In one embodiment of the present invention a method is disclosed for making a hermetic seal between a transparent cover made of a material such as quartz and a housing which is made of a ceramic material. The housing is adapted to receive an image sensor and to support the image sensor such that the sensor can be irradiated through the transparent cover. A metallization support is formed around the periphery of each of the parts to be joined. The top layer of the metallization support is a material such as gold which is formed over a base layer of nickel, titanium, tungsten, or chromium. The metallization supports are then cleaned, and at least one layer of indium or tin is plated on the clean surface of each of the supports. The top layer is indium for one of the parts, for example the cover, and the top layer is tin for the other part, for example the housing. The cover and the housing are then positioned together and placed in a furnace. A very light pressure is applied, and diffusion of the materials is enhanced thermally by maintaining a temperature of approximately 80% of the melting temperature of a composite alloy of indium and tin. Once the diffusion process is complete, the temperature is raised above 125° C. to melt the alloy. The furnace is then cooled slowly to ambient temperature.
A principal advantage of the present invention is that a hermetic seal can be formed between a transparent cover and a ceramic housing at a very low pressure and relatively low temperature. Thus, an image sensor contained in the housing will not be damaged in the process of forming a seal. A further advantage of the disclosed process is that long curing times are not required and the process is relatively inexpensive.
Other features and advantages will become apparent upon reference to the following description of the preferred embodiment when read in light of the attached drawings.
FIG. 1 is a perspective view of a semiconductor package formed according to the present invention;
FIG. 2 is a perspective view of the housing and showing an image sensor mounted within the housing;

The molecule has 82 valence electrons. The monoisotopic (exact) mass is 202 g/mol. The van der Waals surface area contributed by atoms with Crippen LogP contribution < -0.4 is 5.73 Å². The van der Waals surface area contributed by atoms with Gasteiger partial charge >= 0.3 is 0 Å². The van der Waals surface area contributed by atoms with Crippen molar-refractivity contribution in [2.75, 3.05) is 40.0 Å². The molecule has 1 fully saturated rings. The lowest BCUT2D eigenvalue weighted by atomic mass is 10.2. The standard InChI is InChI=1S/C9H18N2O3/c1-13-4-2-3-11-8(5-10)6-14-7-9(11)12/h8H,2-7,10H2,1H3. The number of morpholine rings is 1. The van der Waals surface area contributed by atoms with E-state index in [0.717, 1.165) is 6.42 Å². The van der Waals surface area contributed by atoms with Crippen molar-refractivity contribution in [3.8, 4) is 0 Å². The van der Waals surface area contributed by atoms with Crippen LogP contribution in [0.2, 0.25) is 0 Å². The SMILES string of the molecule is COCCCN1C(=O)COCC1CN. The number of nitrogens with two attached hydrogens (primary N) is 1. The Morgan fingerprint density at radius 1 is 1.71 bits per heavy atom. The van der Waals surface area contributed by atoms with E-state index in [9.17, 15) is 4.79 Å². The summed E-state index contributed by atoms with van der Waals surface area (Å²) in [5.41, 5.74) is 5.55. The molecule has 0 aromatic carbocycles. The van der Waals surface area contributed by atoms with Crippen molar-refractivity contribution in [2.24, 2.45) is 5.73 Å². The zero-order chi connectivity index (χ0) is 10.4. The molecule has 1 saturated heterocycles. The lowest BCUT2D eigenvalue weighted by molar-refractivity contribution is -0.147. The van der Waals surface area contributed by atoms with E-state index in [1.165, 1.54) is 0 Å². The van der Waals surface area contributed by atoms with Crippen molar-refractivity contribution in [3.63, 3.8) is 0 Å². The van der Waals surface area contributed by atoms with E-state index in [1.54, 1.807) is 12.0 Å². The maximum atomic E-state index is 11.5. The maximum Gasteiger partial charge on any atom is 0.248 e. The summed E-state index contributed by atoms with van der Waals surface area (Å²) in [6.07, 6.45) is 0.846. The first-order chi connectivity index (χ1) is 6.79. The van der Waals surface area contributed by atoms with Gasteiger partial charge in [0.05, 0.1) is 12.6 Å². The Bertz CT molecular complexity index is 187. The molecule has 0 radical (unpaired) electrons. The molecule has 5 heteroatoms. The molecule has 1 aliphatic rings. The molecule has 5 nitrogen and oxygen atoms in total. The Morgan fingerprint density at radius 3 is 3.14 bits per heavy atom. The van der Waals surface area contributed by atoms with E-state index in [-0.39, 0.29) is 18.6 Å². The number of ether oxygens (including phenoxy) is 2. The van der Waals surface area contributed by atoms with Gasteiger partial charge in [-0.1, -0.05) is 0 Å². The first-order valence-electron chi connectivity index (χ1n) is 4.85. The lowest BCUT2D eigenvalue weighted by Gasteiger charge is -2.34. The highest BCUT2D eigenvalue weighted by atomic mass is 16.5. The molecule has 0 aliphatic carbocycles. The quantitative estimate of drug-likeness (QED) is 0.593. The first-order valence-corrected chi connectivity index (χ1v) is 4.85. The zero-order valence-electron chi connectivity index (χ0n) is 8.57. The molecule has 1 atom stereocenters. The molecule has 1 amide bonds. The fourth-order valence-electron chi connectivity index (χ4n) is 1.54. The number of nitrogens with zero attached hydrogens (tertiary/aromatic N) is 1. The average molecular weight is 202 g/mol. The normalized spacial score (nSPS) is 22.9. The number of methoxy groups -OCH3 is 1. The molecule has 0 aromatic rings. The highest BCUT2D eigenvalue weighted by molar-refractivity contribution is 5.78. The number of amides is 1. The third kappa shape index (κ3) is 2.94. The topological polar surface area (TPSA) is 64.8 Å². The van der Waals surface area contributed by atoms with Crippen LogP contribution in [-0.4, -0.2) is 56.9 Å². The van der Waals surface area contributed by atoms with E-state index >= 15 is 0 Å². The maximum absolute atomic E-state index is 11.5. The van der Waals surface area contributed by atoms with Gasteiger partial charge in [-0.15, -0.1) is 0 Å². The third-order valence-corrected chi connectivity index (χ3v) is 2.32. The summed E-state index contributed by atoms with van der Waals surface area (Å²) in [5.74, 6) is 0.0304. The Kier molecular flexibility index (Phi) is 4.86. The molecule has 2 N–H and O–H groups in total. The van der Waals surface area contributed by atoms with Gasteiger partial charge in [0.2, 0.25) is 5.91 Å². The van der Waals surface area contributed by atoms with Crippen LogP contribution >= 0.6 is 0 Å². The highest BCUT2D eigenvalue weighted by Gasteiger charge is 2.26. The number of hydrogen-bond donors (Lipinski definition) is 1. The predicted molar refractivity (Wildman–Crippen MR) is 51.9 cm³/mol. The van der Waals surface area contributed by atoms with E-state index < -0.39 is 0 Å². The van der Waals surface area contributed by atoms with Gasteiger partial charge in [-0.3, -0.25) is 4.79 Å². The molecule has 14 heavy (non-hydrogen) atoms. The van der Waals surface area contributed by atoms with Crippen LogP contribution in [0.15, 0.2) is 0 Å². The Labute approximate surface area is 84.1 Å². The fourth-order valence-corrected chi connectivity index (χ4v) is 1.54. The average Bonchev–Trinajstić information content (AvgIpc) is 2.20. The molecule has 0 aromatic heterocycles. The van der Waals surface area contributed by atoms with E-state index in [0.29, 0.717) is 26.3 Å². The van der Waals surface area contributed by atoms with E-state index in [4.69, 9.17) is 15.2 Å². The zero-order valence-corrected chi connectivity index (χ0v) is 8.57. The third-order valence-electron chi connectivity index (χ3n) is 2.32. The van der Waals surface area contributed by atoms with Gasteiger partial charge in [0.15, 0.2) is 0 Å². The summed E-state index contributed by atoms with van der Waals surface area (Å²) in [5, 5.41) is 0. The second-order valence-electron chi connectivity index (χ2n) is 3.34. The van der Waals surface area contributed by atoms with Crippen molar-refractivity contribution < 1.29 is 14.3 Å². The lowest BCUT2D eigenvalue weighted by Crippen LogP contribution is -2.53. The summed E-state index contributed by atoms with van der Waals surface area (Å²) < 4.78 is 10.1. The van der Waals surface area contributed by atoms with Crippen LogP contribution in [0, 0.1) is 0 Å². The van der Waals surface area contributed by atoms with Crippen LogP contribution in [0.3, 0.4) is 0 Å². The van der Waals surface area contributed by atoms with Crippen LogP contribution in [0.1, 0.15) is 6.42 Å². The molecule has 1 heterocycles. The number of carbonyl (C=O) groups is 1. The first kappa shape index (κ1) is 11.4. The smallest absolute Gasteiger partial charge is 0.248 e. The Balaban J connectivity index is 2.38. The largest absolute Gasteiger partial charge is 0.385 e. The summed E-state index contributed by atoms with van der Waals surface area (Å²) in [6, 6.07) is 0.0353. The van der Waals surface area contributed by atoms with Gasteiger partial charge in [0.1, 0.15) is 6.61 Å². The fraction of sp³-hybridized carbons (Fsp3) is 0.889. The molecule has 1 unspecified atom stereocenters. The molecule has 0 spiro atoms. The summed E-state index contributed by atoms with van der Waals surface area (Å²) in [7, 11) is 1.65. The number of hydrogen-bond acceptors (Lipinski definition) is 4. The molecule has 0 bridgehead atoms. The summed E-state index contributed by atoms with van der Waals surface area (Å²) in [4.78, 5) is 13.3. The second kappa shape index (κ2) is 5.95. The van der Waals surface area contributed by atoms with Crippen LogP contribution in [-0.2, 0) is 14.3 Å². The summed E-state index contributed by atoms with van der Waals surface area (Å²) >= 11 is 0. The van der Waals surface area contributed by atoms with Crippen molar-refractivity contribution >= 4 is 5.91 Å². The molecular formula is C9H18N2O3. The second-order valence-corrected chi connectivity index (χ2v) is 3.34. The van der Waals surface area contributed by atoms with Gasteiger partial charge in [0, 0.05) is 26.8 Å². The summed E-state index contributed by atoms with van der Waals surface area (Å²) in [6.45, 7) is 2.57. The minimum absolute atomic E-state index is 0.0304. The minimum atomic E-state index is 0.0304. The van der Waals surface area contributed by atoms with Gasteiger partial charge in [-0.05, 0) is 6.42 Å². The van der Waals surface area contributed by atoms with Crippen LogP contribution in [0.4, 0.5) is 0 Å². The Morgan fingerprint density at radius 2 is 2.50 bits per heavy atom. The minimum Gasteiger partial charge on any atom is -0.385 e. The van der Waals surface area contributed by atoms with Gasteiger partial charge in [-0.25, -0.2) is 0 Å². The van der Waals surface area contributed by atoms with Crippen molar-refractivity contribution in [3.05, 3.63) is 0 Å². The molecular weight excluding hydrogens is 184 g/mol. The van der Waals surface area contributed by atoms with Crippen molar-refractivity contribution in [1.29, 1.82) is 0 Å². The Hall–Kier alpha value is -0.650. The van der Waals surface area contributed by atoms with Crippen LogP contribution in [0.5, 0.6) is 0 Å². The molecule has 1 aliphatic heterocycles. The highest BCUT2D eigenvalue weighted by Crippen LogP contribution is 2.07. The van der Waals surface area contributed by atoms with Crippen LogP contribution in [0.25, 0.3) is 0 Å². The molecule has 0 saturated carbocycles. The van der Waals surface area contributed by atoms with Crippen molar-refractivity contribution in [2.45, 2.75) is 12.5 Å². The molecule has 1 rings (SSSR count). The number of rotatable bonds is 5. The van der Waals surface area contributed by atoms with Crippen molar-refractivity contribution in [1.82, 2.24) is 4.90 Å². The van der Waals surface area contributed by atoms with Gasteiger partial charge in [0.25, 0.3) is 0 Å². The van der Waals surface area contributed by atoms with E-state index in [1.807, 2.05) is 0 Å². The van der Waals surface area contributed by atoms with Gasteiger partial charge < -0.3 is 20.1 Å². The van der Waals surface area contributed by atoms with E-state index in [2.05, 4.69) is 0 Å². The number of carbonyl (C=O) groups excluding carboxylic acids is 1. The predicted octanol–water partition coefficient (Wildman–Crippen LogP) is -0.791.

FIG. 3 is a perspective view of a cover showing a sealing pad formed thereon; and
FIG. 4 is a partial sectional view showing the layers of the sealing pads formed on the cover and housing.
With reference to FIG. 1, there is shown a solid-state device 10 of a type which is sealed in accordance with the process of the present invention. Device 10 comprises a housing 12 and a cover 14. Housing 12 can be formed of a ceramic material, for example, alumina. Leads 16 extend from housing 12 and are joined to an image sensor 18 which is contained within a cavity 15 in housing 12. Image sensor 18 can be of a type which includes a convex lens surface for each pixel, as disclosed, for example, in U.S. Pat. No. 4,694,185, granted Sept. 15, 1987. This patent is assigned to the assignee of the present invention.
Cover 14 is made of a transparent material such as glass, quartz, sapphire, or a transparent ceramic. A sealing pad 30 is formed on cover 14. Sealing pad 30 is formed from a plurality of layers, as shown in FIG. 4. The layers shown in FIG. 4 have been enlarged for purposes of illustration, and they are not shown to scale. Sealing pad 30 comprises a metallization support which consists of a layer 31 of nickel, chromium, or a titanium-tungsten alloy deposited on the cover 14, and a gold-layer 32 which is coated over layer 31. Layer 31 is for bond enhancing or adhesion purposes, and the gold layer 32 is added to prevent oxidation. After the metallization support is formed, the surface thereof is cleaned using a plasma etch (500 watts r.f.; 300 mm oxygen; 30 minutes) or a u.v. ozone method can be used. After the cleaning step, a top layer 33 of either indium or tin is formed on the gold layer 32. Alternating layers of indium and tin (not shown) can also be used over the gold layer.
As shown in FIG. 2, a sealing pad 40 is formed on the housing 12. The sealing pad 40 includes a metallization support which is generally similar to the metallization support for pad 30 and consists of a base layer 41 (FIG. 4) of nickel, chromium, or tungsten, and a gold layer 42 deposited over the base layer. The support is then cleaned by a plasma etch as described above. A top layer 43 of indium or tin is then formed on the gold layer 42, or alternating layers of indium and tin are deposited on layer 42.